Crypto Domain Name Sales Are Spiking
A crypto land grab is on the way, but this time it’s not a cute JPEG of an expensive monkey, a Shiba Inu-themed meme coin, or a virtual estate in the Metaverse. In a way, this boom in speculation is what Internet entrepreneurs have been doing for decades: buying domain names to make money.
This type of domain name ends in .eth instead of .com or .org. Managed by the Ethereum Name Service (ENS), the .eth domains serve as public profiles showcasing individual transactions and holdings on the Ethereum blockchain. If you’ve used Twitter, you’ve seen them in user profiles focused on cryptocurrencies.
Typing the .eth domain into a web browser will not reveal your account, but typing it in the Etherscan database or third-party sites such as Blockchair will reveal your assets and transactions, including non-fungible tokens (NFTs). increase.
Once an .ENS domain is registered, it can be sold on secondary markets such as OpenSea, as it is itself an NFT.
The price of Ether, the native cryptocurrency of the Ethereum blockchain, has halved from its November 2021 peak of around $4,500. So why are ENS sales growing?
ENS domain name sales are surging
The number of ENS subscribers has been growing since its launch in 2017, and will grow exponentially in 2022. In July, ENS reported record numbers. 378,804 .eth domain names were registered, 25,000 names were renewed, and net profit was approximately $3.9 million.
New .ETH domain registrations
In the past 30 days, ENS was the 9th most popular Ethereum-based NFT collection on OpenSea, the largest peer-to-peer NFT marketplace, with around $9.5 million in transaction volume during that time. ENS sells a single domain and, like all NFT creators, receives a portion of secondary sales on platforms such as OpenSea.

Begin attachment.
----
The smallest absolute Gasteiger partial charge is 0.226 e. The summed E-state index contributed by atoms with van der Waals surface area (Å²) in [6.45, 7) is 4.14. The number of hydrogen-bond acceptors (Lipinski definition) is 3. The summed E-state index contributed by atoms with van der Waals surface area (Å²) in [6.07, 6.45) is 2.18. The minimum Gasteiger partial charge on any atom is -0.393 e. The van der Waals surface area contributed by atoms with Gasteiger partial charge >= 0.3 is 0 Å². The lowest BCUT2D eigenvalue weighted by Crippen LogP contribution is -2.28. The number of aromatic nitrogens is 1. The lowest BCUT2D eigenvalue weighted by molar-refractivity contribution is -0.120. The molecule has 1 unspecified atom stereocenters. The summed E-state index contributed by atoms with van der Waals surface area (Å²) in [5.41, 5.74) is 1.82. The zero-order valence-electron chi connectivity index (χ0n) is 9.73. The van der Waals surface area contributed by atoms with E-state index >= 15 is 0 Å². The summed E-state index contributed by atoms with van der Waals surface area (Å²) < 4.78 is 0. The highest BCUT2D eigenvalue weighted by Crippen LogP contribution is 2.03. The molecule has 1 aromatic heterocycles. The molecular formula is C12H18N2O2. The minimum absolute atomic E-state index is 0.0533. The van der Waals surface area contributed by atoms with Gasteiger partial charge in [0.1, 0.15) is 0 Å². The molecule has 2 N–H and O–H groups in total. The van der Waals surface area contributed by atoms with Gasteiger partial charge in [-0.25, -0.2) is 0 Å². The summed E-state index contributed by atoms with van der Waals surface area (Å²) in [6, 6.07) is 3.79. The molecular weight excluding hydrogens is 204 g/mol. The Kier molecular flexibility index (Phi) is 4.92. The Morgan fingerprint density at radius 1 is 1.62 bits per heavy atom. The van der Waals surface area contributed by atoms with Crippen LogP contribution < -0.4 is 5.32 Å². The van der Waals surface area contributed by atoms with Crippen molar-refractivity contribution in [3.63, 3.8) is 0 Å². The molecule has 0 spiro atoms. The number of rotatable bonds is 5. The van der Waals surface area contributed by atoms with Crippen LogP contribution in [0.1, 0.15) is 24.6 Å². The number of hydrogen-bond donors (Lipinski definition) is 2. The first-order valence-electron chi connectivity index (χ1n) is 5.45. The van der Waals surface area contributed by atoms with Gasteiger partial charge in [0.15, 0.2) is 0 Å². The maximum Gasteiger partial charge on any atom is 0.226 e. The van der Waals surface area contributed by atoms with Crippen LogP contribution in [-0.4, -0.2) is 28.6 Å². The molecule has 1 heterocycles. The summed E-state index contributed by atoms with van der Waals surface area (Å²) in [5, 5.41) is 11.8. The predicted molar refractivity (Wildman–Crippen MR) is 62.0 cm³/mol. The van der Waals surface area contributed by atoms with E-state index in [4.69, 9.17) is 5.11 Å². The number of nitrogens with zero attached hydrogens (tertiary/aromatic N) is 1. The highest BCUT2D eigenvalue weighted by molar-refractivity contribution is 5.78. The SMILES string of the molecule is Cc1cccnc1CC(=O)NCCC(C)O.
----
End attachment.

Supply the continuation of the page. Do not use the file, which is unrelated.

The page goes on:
Ethereum Name Service net income
But ENS is not a multi-hundred-thousand-dollar NFT collection like CryptoPunks or Bored Ape Yacht Club. ENS has no restrictions on .eth domain names, but only some of them are of great value.
Personal websites for web3
For many people interested in cryptocurrencies, buying an ENS domain is like buying a personal website. If you own scottnover.com which represents you on web2, why not also buy scottnover.eth for crypto-focused web3?
At Rally, an online auction house that buys and sells fractional shares of collectibles such as baseball cards and NFTs, co-founder Rob Petrozzo says many of his colleagues have changed their company Slack workspace handles to their personal ENS domains.
Then large brands started registering or buying their ENS domains on the secondary market, he said. “In the last 24 hours, nike.eth just sold for $60,000,” he said when we spoke in July. “Chanel.eth and hermes.eth, which are owned by private buyers, both got bids in the last 24 hours of, I think, $50,000 to $60,000.”
However, some of the most valuable ENS domains were three-digit domains such as 123.eth and 456.eth. The cheapest 3-digit ENS domain listed on OpenSea currently sells for around $38,000. Nick Johnson, founder and lead developer of ENS said that many of his ENS sales, both new registrations and secondary, are in online social clubs for owners of 3- or 4-digit ENS domains. He said it was driven by an interest in a certain 999 Club or 10k Club.
Rally also recently got in on the action and posted 105.eth on the platform. Petrozzo said the stock-divided offering sold out in 10 minutes.
What’s the point of an ENS domain?
ENS domains are both very private and very public. This may be a pseudonym (a way of identifying yourself in cryptocurrency trading) or your real name.
It also displays the person’s ledger of assets and transactions. This is a daunting concept in traditional banking and finance. But in the end, despite widespread speculation, they show that his ENS domain has a function that gets to the heart of how people present themselves on the so-called Web3.
“What’s interesting is that the person behind this domain name can actually use other domain names when interacting in other environments,” said Al Morris, the founder of the decentralized publishing protocol Koii Network. “So he could probably use one for a consulting job or another business. We can actually see someone wanting to use 10 of those domains. Each domain is designed to preserve his or her underlying identity.”